Bones and All
St. Martin's Press
I received an ARC from the publisher in return for an honest review.
Releases March 10, 2015
YA / Cannibals / Coming of Age
Maren Yearly doesn’t just break hearts, she devours them.
Since she was a baby, Maren has had what you might call "an issue" with affection. Anytime someone cares for her too much, she can’t seem to stop herself from eating them. Abandoned by her mother at the age of 16, Maren goes looking for the father she has never known, but finds more than she bargained for along the way.
Faced with love, fellow eaters, and enemies for the first time in her life, Maren realizes she isn’t just looking for her father, she is looking for herself. The real question is, will she like the girl she finds?
Have you read something so unexpectedly horrifying that you found yourself laughing hysterically with tears streaming out of your eyes? Something so absurd in how far it goes that you can’t help but put the book down until you regain control of yourself? That’s the first paragraph of Bones and All for me. It was just so unexpectedly horrifying that I found myself laughing hysterically. I had to read the paragraph to Fernando, who also started laughing. In retrospect it was probably so I wouldn’t spend too much time visualizing the scene that Camille DeAngelis uses to open up her “cannibals in love” novel because I probably wouldn’t have eaten for a week. Or at least I would have started keeping my distance from babies.
Camille DeAngelis is not kidding around with her cannibals. While most of the gory moments are simply implied or explained with a simple sentence or two, the ideas are so well implied that this was a book that put me off my lunch a time or two. DeAngelis is so good at implying the dark moments that she doesn’t have to describe them to create horrifying images.
Bones and All is bout 16-year-old Maren, who wakes up one morning to find that her mother has abandoned her after years of sudden middle-of-the-night moves out of town when Maren’s predilection for eating boys who express interest in her would strike. Suddenly on her own, she goes on a cross-country trek to find her father, who she has never known, but she hopes might have answers for her odd eating habits.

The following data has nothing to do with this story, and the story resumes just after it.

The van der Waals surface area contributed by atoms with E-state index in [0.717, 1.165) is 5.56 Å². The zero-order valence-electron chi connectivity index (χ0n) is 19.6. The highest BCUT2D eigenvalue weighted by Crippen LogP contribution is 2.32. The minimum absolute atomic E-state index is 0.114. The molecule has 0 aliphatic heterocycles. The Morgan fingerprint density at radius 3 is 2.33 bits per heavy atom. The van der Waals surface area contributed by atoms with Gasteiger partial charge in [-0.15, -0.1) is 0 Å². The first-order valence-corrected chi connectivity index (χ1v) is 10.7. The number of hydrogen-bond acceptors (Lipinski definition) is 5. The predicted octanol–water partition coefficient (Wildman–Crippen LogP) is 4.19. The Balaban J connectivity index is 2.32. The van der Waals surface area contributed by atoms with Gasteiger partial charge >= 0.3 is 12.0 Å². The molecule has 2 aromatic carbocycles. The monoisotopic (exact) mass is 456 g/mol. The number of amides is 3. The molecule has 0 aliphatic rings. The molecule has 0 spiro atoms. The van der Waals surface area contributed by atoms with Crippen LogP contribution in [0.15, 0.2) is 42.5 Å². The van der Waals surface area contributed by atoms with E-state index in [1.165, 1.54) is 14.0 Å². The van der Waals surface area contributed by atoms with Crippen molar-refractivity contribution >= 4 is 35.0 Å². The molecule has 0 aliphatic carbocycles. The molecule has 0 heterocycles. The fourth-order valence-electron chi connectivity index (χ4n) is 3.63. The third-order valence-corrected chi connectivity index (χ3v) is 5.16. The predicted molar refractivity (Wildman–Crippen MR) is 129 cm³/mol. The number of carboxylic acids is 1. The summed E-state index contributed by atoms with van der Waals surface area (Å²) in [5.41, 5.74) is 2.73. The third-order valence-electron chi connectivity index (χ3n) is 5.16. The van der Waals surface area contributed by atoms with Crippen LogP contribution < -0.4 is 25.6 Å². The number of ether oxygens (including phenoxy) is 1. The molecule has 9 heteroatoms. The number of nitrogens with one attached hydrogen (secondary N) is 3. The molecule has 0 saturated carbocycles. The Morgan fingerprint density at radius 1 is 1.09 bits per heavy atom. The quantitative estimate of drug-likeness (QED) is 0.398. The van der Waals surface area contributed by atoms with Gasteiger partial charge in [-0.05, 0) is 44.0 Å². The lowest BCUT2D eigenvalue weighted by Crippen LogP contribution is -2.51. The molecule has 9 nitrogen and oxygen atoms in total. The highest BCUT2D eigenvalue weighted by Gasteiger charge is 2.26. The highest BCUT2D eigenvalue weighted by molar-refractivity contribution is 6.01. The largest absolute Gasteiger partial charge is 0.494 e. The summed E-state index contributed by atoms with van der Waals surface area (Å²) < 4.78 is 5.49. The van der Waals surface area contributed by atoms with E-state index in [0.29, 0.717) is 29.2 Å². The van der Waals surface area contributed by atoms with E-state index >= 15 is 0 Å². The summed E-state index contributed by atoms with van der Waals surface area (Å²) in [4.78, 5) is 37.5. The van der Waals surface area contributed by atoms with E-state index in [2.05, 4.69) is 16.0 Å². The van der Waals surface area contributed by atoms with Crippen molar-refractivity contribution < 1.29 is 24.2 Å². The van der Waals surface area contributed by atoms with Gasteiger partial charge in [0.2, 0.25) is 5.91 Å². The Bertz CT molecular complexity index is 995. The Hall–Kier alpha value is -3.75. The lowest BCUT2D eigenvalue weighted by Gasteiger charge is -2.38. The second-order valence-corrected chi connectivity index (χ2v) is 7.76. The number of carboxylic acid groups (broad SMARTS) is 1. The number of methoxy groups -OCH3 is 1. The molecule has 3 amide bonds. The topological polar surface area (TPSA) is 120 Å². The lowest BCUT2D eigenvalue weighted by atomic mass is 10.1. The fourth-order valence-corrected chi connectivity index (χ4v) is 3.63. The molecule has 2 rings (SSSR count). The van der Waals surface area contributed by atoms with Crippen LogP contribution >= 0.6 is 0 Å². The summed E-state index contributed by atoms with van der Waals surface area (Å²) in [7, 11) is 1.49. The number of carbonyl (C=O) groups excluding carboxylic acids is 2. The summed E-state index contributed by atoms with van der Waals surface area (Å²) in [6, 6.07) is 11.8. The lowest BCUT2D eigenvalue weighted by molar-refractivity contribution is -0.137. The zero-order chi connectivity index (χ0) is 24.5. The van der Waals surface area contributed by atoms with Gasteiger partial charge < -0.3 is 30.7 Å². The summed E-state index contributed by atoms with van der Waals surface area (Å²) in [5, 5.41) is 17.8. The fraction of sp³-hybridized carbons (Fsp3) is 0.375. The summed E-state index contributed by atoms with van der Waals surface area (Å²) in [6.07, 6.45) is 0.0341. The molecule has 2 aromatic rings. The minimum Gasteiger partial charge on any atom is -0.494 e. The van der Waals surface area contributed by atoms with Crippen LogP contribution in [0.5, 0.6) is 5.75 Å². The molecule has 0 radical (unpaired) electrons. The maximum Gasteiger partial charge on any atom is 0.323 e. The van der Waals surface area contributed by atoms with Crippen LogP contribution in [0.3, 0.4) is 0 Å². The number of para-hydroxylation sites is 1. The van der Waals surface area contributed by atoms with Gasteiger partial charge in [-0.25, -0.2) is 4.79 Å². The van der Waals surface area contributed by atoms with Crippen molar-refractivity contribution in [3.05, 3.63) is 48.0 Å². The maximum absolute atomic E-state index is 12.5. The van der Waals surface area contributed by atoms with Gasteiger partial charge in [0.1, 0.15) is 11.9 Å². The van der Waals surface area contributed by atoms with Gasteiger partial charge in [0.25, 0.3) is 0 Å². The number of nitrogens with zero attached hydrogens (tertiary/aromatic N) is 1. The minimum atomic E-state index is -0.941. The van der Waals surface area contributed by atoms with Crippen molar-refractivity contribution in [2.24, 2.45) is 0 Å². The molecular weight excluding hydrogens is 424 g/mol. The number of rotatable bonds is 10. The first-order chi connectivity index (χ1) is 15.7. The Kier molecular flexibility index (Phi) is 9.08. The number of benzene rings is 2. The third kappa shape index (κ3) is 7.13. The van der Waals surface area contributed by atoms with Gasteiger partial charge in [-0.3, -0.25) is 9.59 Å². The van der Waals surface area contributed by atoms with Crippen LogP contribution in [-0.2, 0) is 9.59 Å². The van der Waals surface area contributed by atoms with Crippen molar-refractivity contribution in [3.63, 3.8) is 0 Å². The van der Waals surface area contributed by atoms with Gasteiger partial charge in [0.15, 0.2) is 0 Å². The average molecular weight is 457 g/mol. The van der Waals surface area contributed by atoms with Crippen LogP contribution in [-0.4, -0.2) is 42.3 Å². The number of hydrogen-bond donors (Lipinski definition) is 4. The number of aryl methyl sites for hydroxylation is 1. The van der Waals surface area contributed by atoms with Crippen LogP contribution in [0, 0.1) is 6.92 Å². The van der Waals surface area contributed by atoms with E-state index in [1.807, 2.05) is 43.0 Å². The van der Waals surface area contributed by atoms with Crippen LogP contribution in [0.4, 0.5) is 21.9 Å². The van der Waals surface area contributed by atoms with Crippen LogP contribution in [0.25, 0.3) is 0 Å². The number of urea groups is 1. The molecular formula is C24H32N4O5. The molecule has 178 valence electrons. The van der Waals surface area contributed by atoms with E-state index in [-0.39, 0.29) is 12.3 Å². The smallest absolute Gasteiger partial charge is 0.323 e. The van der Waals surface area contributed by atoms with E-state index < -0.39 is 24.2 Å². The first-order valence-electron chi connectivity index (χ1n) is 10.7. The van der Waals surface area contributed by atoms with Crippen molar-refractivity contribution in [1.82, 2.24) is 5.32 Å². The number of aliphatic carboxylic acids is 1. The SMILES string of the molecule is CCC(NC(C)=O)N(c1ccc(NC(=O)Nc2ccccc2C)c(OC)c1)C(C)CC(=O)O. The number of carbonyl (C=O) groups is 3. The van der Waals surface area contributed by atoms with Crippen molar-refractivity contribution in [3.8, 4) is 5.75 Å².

If I put my English major hat on, I could analyze this book for days. It’s a highly entertaining book with unusual characters and even more unusual circumstances, but it’s clearly a metaphor for one thing or another. Maren’s habit of eating boys often happens after the boy shows some sort of sexualize feelings towards her, whether it’s the innocuous dreams of a 7-year-old planning his future with her or the more abrupt advances of a random Walmart employee who feels she “owes” him because he gave her food. It’s probably the worst sort of sexual hang up a teenager could have.
It could also be a metaphor for dysfunctional relationships and obsessions with food. Or stemming from the author’s own veganism, it could be seen as a satirical look at the ethical implications of eating meat. Seriously, if I put my English major hat on, we could be here all day.
Instead I’ll leave the hat deep in my closet and say that Bones and All is a unique piece of YA literature. Hidden beneath the metaphors, this is a bizarre literary novel about growing up and finding your place in a hostile world that seems to having traps waiting around every corner to lead you to failure. Maren coming-of-age story reflects the emotional journey of most teenagers at one point or another, feeling alone in a cruel world where everyone could turn out to be out to get you. She just happens to have a predilection to eating people.
I’m not entire sure why this is taking place in the mid-90s except to explain a lack of cell phones and internet usage. It might have been a bit harder to set this exact same story in a world with more surveillance, but it also seemed a bit odd to me that only the occasional reference to outside events made it obvious that this wasn’t taking place in modern day. DeAngelis focuses on creating an insular narrative about Maren’s emotional and physical journey, so it’s weird that placing it at a particular time was even necessary.
Bones and All is a uniquely quirky coming-of-age story that has moments that aren’t for the weak of stomach. What it lacks in gore, it makes up for in implications and innuendo that my overactive imagination probably turned into something worse than if Maren’s eating habits were described in more detail. It’s an intriguing take on growing up with a literary bent that most wouldn’t expect in a story about teenage cannibals. This is definitely worth checking out, mostly to see if that first paragraph cracks you up or if it turns out I’m just seriously demented.
I received an advance copy of this book from the publisher in return for an honest review. I'm part of the Bones & All street team, but the opinions are my own.